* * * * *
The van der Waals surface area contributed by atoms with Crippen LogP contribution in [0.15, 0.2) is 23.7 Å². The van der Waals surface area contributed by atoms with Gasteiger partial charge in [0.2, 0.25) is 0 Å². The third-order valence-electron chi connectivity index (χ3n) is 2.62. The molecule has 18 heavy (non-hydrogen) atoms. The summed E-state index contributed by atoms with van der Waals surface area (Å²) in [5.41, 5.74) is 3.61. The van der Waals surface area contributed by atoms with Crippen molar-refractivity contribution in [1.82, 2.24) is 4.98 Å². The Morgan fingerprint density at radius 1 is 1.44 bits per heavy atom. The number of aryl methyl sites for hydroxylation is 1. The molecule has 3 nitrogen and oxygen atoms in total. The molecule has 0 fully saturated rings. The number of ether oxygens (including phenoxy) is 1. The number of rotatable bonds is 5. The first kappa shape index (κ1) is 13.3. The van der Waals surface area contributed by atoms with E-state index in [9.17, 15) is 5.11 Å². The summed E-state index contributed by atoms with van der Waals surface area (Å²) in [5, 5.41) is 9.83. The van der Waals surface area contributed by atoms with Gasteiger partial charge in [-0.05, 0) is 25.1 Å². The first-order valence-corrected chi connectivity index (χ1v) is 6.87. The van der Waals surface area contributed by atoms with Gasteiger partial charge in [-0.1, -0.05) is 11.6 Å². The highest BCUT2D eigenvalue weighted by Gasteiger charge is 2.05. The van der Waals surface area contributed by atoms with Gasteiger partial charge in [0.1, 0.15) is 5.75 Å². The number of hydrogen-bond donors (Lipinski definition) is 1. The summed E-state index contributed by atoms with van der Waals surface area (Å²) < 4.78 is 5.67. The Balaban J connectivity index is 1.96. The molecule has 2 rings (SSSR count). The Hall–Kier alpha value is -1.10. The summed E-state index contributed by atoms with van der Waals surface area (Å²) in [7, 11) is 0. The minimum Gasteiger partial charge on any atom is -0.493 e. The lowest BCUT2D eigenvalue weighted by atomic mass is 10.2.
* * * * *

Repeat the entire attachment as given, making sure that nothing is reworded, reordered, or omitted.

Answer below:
The van der Waals surface area contributed by atoms with Crippen LogP contribution in [0.15, 0.2) is 23.7 Å². The van der Waals surface area contributed by atoms with Gasteiger partial charge in [0.2, 0.25) is 0 Å². The third-order valence-electron chi connectivity index (χ3n) is 2.62. The molecule has 18 heavy (non-hydrogen) atoms. The summed E-state index contributed by atoms with van der Waals surface area (Å²) in [5.41, 5.74) is 3.61. The van der Waals surface area contributed by atoms with Crippen molar-refractivity contribution in [1.82, 2.24) is 4.98 Å². The Morgan fingerprint density at radius 1 is 1.44 bits per heavy atom. The number of aryl methyl sites for hydroxylation is 1. The molecule has 3 nitrogen and oxygen atoms in total. The molecule has 0 fully saturated rings. The number of ether oxygens (including phenoxy) is 1. The number of rotatable bonds is 5. The first kappa shape index (κ1) is 13.3. The van der Waals surface area contributed by atoms with E-state index in [9.17, 15) is 5.11 Å². The summed E-state index contributed by atoms with van der Waals surface area (Å²) in [5, 5.41) is 9.83. The van der Waals surface area contributed by atoms with Gasteiger partial charge in [-0.05, 0) is 25.1 Å². The first-order valence-corrected chi connectivity index (χ1v) is 6.87. The van der Waals surface area contributed by atoms with Gasteiger partial charge in [-0.1, -0.05) is 11.6 Å². The highest BCUT2D eigenvalue weighted by Gasteiger charge is 2.05. The van der Waals surface area contributed by atoms with Gasteiger partial charge in [0.1, 0.15) is 5.75 Å². The number of hydrogen-bond donors (Lipinski definition) is 1. The summed E-state index contributed by atoms with van der Waals surface area (Å²) < 4.78 is 5.67. The Balaban J connectivity index is 1.96. The molecule has 2 rings (SSSR count). The Hall–Kier alpha value is -1.10. The summed E-state index contributed by atoms with van der Waals surface area (Å²) in [7, 11) is 0. The minimum Gasteiger partial charge on any atom is -0.493 e. The lowest BCUT2D eigenvalue weighted by atomic mass is 10.2.